Also, it would be nice if the code examples were available online so you could do some quick copying and pasting instead of typing it all in by hand. This may be available so if I find it, I’ll be sure to update it.
The final comment I have is related to the price of the book. The current US list price is $59.99 which may seem steep for a 340 page book. However, I think the book is worth it and encourage those interested to purchase it. The content is great and I see it being very useful to those using pandas + scikit-learn on a frequent basis. It is clear that Chris knows what he is talking about and he explains the details well. I predict that this book will become well broken in as I frequently refer to it.
The second reason it is important to purchase these books is so that authors and publishers know that the python community values this type of content. I can not imagine how long it took Chris to write this book. I can only guess that the royalties will probably not afford him an early retirement any time soon! Still, I do want to make sure he gets at least some compensation for this valuable resource and want to provide encouragement to him for a job well done.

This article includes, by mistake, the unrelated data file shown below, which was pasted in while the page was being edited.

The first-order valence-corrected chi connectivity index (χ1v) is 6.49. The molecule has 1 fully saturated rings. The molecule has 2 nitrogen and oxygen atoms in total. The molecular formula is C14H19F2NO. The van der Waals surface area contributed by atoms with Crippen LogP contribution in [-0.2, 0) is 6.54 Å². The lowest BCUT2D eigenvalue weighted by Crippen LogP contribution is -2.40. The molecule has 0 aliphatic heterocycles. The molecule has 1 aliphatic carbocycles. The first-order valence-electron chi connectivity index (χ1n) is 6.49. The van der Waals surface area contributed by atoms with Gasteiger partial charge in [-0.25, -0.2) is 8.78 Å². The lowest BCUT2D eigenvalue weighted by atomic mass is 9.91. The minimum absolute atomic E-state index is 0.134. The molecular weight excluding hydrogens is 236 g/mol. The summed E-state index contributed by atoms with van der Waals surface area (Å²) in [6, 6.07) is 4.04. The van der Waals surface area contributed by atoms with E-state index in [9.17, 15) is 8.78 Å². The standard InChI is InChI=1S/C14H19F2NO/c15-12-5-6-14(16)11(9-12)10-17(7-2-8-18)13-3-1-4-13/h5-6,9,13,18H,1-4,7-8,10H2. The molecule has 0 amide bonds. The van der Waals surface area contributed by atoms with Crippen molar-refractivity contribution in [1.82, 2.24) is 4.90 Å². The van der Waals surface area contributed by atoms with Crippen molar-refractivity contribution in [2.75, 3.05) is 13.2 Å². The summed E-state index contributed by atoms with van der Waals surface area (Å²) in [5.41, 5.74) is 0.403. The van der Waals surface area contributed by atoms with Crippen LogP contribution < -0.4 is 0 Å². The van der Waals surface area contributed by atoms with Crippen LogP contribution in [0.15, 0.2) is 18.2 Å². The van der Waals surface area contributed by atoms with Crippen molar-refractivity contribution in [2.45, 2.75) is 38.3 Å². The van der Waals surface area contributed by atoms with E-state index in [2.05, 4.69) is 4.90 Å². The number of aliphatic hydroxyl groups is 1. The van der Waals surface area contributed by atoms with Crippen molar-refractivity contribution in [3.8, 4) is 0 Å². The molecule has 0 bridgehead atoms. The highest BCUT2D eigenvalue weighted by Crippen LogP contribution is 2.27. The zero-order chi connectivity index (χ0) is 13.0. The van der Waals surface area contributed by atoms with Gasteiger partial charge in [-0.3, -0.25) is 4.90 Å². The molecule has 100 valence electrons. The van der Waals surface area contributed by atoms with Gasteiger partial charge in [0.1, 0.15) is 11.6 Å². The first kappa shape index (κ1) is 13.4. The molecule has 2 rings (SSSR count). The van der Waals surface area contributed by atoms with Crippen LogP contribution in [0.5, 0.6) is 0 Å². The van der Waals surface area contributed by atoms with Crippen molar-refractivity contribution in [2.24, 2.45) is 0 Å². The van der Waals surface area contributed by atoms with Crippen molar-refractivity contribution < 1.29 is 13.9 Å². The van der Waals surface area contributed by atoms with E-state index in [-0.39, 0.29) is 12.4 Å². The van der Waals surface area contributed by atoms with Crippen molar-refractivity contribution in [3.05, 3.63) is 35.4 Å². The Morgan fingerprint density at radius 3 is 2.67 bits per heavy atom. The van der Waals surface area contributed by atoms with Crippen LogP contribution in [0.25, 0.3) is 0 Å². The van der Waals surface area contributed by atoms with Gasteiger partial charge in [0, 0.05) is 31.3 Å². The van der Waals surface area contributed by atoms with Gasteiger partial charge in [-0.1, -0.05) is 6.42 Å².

Overall, the Machine Learning with Python Cookbook is an extremely useful book which is aptly described in the tag line as “Practical Solutions From Preprocessing to Deep Learning.” Chris has done a fabulous job of collecting a lot of the most common machine learning problems and summarizing solutions. I definitely encourage those of you using any of the libraries mentioned here to pick up this book. I have added this book to my recommended resources page so please check it out and see if any of the other recommendations might be useful. Also, let me know if you find this review useful.